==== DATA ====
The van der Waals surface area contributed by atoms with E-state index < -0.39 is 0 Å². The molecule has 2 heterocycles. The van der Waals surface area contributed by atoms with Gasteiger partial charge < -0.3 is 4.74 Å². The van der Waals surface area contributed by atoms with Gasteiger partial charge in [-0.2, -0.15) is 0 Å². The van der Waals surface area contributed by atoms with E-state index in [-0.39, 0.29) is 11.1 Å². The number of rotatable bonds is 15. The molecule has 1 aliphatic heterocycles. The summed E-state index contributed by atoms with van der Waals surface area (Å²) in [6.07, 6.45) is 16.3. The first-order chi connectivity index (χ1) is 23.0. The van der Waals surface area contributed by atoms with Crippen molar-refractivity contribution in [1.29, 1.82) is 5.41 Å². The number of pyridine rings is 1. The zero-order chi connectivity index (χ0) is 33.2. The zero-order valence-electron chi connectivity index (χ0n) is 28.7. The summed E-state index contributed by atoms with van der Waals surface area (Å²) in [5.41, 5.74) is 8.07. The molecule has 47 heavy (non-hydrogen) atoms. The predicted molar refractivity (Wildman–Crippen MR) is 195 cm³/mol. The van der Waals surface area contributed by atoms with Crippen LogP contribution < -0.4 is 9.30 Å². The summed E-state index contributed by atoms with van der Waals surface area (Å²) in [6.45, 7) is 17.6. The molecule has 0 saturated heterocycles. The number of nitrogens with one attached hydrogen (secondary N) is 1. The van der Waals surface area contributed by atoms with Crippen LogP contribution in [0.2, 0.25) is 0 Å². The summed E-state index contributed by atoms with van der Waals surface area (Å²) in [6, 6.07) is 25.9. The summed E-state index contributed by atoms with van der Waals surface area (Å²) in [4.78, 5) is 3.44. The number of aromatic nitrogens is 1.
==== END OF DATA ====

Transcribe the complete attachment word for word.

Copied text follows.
The van der Waals surface area contributed by atoms with E-state index < -0.39 is 0 Å². The molecule has 2 heterocycles. The van der Waals surface area contributed by atoms with Gasteiger partial charge < -0.3 is 4.74 Å². The van der Waals surface area contributed by atoms with Gasteiger partial charge in [-0.2, -0.15) is 0 Å². The van der Waals surface area contributed by atoms with E-state index in [-0.39, 0.29) is 11.1 Å². The number of rotatable bonds is 15. The molecule has 1 aliphatic heterocycles. The summed E-state index contributed by atoms with van der Waals surface area (Å²) in [6.07, 6.45) is 16.3. The first-order chi connectivity index (χ1) is 23.0. The van der Waals surface area contributed by atoms with Crippen molar-refractivity contribution in [1.29, 1.82) is 5.41 Å². The number of pyridine rings is 1. The zero-order chi connectivity index (χ0) is 33.2. The zero-order valence-electron chi connectivity index (χ0n) is 28.7. The summed E-state index contributed by atoms with van der Waals surface area (Å²) in [5.41, 5.74) is 8.07. The molecule has 47 heavy (non-hydrogen) atoms. The predicted molar refractivity (Wildman–Crippen MR) is 195 cm³/mol. The van der Waals surface area contributed by atoms with Crippen LogP contribution < -0.4 is 9.30 Å². The summed E-state index contributed by atoms with van der Waals surface area (Å²) in [6.45, 7) is 17.6. The molecule has 0 saturated heterocycles. The number of nitrogens with one attached hydrogen (secondary N) is 1. The van der Waals surface area contributed by atoms with Crippen LogP contribution in [0.2, 0.25) is 0 Å². The summed E-state index contributed by atoms with van der Waals surface area (Å²) in [6, 6.07) is 25.9. The summed E-state index contributed by atoms with van der Waals surface area (Å²) in [4.78, 5) is 3.44. The number of aromatic nitrogens is 1.